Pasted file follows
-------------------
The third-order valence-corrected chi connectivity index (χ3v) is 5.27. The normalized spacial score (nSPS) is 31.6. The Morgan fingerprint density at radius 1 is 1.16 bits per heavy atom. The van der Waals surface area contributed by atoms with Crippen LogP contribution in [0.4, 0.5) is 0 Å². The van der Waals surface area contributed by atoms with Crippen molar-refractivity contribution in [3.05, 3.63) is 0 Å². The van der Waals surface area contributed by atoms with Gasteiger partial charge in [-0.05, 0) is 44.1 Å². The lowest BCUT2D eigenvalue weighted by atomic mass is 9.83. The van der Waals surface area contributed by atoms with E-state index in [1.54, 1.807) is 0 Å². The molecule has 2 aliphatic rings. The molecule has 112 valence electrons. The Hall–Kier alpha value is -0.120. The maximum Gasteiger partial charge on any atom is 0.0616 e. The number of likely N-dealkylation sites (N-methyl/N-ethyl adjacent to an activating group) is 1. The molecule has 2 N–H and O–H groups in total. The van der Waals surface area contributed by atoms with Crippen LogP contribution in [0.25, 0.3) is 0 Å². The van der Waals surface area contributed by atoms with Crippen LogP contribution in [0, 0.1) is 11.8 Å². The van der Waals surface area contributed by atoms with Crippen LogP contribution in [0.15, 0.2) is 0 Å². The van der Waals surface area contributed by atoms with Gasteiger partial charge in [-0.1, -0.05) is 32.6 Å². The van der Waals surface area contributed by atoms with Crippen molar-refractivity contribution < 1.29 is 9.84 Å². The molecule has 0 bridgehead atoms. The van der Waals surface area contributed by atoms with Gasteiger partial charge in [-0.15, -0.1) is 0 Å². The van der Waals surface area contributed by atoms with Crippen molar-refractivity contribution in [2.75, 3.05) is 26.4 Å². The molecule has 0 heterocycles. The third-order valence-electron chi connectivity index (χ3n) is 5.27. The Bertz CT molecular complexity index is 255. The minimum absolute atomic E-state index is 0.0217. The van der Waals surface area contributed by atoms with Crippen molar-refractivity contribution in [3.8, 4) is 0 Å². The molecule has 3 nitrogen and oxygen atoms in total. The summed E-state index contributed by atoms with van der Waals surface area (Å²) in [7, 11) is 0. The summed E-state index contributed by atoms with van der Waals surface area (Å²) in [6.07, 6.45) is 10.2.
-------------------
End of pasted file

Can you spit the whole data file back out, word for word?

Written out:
The third-order valence-corrected chi connectivity index (χ3v) is 5.27. The normalized spacial score (nSPS) is 31.6. The Morgan fingerprint density at radius 1 is 1.16 bits per heavy atom. The van der Waals surface area contributed by atoms with Crippen LogP contribution in [0.4, 0.5) is 0 Å². The van der Waals surface area contributed by atoms with Crippen molar-refractivity contribution in [3.05, 3.63) is 0 Å². The van der Waals surface area contributed by atoms with Gasteiger partial charge in [-0.05, 0) is 44.1 Å². The lowest BCUT2D eigenvalue weighted by atomic mass is 9.83. The van der Waals surface area contributed by atoms with E-state index in [1.54, 1.807) is 0 Å². The molecule has 2 aliphatic rings. The molecule has 112 valence electrons. The Hall–Kier alpha value is -0.120. The maximum Gasteiger partial charge on any atom is 0.0616 e. The number of likely N-dealkylation sites (N-methyl/N-ethyl adjacent to an activating group) is 1. The molecule has 2 N–H and O–H groups in total. The van der Waals surface area contributed by atoms with Crippen LogP contribution in [0.25, 0.3) is 0 Å². The van der Waals surface area contributed by atoms with Crippen LogP contribution in [0, 0.1) is 11.8 Å². The van der Waals surface area contributed by atoms with Crippen LogP contribution in [0.15, 0.2) is 0 Å². The van der Waals surface area contributed by atoms with Gasteiger partial charge in [-0.1, -0.05) is 32.6 Å². The van der Waals surface area contributed by atoms with Crippen molar-refractivity contribution < 1.29 is 9.84 Å². The molecule has 0 bridgehead atoms. The van der Waals surface area contributed by atoms with Gasteiger partial charge in [-0.15, -0.1) is 0 Å². The van der Waals surface area contributed by atoms with Crippen molar-refractivity contribution in [2.75, 3.05) is 26.4 Å². The molecule has 0 heterocycles. The third-order valence-electron chi connectivity index (χ3n) is 5.27. The Bertz CT molecular complexity index is 255. The minimum absolute atomic E-state index is 0.0217. The van der Waals surface area contributed by atoms with Crippen molar-refractivity contribution in [3.8, 4) is 0 Å². The molecule has 3 nitrogen and oxygen atoms in total. The summed E-state index contributed by atoms with van der Waals surface area (Å²) in [7, 11) is 0. The summed E-state index contributed by atoms with van der Waals surface area (Å²) in [6.07, 6.45) is 10.2.